Toilet Leak Catastrophes You Can Avoid: cause & prevention
TOILET LEAK CATASTROPHES - CONTENTS: Broken, damaged, leaky toilets: improper toilet installation can lead to odors, leaks into the floor, rot, insect damage, mold contamination. Cracked toilet porcelain, toilet tanks, or toilet bases. Improper toilet tank installation can cause sudden bursting of the toilet tank and a catastrophic building flood. A loose toilet is not only leaky, it is dangerous and can cause serious injury if it tips over while in use
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Toilet cracks, leaks & other toilet catastrophes:
Tthis article discusses the causes and prevention of catastrophic toilet leaks that can flood a building. We explain that an improperly mounted or loose toilet not only leaks sewage into the building but odors and sewer gases: unsanitary and potentially explosive. We describe how an over-tightened toilet reservoir tank cracked years later, flooding a building.
Toilet Leaks, Injuries, and Toilet-Flood Catastrophes You Can Avoid
If your toilet is overflowing right now, turnoff its water supply. Try removing the tank lid to push down the flush valve, and when you catch your breath, take a look at TOILET OVERFLOW EMERGENCY for some quick ways to stop a toilet that is about to overflow.
Loose Toilets can Cause Injury
Watch out: A loose toilet risks more than leaks and odors (discussed below). Anyone, but particularly someone who is elderly, sick, or disabled and who has to "drop down" their body onto a toilet to use it can be seriously injured if the toilet breaks away at the floor and tips over like the tipped toilet shown in our photo at left.
If you expect such occupants in the building you may need to review and comply with ADA standards for accessibility, including the installation of grab rails and provision of wheelchair space.
Watch out: loose is bad but also, don't over-tighten the toilet base mounting bolts or you risk breaking the toilet.
Toilet Leak Catastrophes - Cracked Toilet Tank Floods Building
Watch out: when assembling the toilet tank or top section to the bowl, also be careful not to over-tighten the mounting bolts.
Doing so may break a porcelain toilet tank immediately, or, as we have observed, an over-tightened toilet tank may suddenly crack years later, flooding the building and leading to costly water damage.
Our photos below describe just this case: the toilet tank cracked suddenly (no one was at home), several years after the tank had been mounted (and apparently over-tightened) on to the toilet bowl.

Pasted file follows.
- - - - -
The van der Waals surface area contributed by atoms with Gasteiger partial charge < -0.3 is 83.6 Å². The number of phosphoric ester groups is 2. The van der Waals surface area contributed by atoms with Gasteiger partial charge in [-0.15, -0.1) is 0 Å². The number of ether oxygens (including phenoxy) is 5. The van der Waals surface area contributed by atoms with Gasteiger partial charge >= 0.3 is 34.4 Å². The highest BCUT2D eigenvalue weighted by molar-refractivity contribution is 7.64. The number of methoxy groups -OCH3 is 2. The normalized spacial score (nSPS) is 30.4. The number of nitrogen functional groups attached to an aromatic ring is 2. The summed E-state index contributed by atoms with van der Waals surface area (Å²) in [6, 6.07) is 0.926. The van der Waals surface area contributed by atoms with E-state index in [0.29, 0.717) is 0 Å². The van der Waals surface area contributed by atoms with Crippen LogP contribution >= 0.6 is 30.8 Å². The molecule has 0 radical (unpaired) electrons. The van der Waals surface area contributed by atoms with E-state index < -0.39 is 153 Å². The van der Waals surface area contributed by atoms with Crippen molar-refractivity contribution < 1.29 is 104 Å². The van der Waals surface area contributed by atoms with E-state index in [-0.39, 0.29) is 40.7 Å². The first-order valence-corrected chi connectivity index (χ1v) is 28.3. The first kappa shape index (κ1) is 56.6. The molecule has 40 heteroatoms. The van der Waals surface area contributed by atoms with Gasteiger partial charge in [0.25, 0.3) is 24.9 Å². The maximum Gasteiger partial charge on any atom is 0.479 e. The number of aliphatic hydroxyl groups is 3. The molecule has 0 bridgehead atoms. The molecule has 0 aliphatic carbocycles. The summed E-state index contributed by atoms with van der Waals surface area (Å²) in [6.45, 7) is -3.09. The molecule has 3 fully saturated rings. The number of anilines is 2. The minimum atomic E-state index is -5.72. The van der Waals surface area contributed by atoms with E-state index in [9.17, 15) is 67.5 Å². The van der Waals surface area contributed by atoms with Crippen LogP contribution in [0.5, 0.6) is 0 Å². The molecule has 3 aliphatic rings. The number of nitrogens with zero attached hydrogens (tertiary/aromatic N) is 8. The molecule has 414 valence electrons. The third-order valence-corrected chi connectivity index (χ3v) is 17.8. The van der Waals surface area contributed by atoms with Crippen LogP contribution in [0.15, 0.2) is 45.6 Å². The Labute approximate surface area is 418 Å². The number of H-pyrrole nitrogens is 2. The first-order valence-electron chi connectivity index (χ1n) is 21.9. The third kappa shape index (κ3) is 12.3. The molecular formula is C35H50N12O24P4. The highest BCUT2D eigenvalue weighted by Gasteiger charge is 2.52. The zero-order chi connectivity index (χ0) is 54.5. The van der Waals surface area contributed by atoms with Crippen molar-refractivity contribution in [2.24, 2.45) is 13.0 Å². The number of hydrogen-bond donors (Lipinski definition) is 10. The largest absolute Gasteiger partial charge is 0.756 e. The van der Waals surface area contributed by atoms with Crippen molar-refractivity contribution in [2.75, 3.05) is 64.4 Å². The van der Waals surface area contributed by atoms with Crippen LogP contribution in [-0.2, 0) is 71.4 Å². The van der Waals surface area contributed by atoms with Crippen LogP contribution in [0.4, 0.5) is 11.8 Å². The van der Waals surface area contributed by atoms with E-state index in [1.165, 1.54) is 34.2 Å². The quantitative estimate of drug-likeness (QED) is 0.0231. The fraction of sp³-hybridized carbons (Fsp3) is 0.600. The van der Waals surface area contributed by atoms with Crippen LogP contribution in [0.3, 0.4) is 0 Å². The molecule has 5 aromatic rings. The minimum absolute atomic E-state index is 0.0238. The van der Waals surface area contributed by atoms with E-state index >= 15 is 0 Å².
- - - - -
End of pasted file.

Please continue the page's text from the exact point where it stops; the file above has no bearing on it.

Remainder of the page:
The offending toilet is shown at left, and in close-ups in our photos below.
This cracked toilet tank was no trivial problem.
Especially because no one was at home at the time of this toilet leak, when the toilet tank cracked the toilet fill valve just kept running on, flooding half of the first floor of the building, soaking carpets, furnishings, drywall and trim, much of which had to be removed and disposed-of just to dry out the building.
This burst toilet tank flooded the home during a hot but rainy day in July. Luckily the owners arrived home on the day of the catastrophe and began an aggressive water cleanup, successfully avoiding a still more-costly mold contamination remediation job.
Our photo of debris tossed outside gives a clue about how we proceeded to avoid a more costly mold problem: all of the floor/wall trim boards were removed and tossed outside (where it was still raining).
Anywhere that drywall was wet (along floors where floodwaters had spread in the building, we removed the bottom 12" of drywall.
We installed electric fans, heaters, and dehumidifiers to dry out the building as rapidly as possibly.
Even so, checking behind a small section of wall/floor trim board that had been left in place, more than a week later the drywall behind that trim was still wet, as was the wall cavity.
Rapid response and thoroughness are important to avoid more extensive mold damage when the interior of a home is soaked for any reason.
In our cracked toilet photos beginning at below left our pencil points to the crack at the bottom of the toilet tank, and at right you can see that the crack originates on the bottom of the toilet tank where hardware fittings had been over-tightened - in this case during replacement of the toilet tank fill valve.
Since two-piece toilet tank mounting hardware will normally include some remarkably thick rubber mounting washers, if the toilet tank is properly bolted you'll see that it does not leak, but you can wiggle it slightly at its mounting point to the toilet bowl after the toilet tank has been secured in place.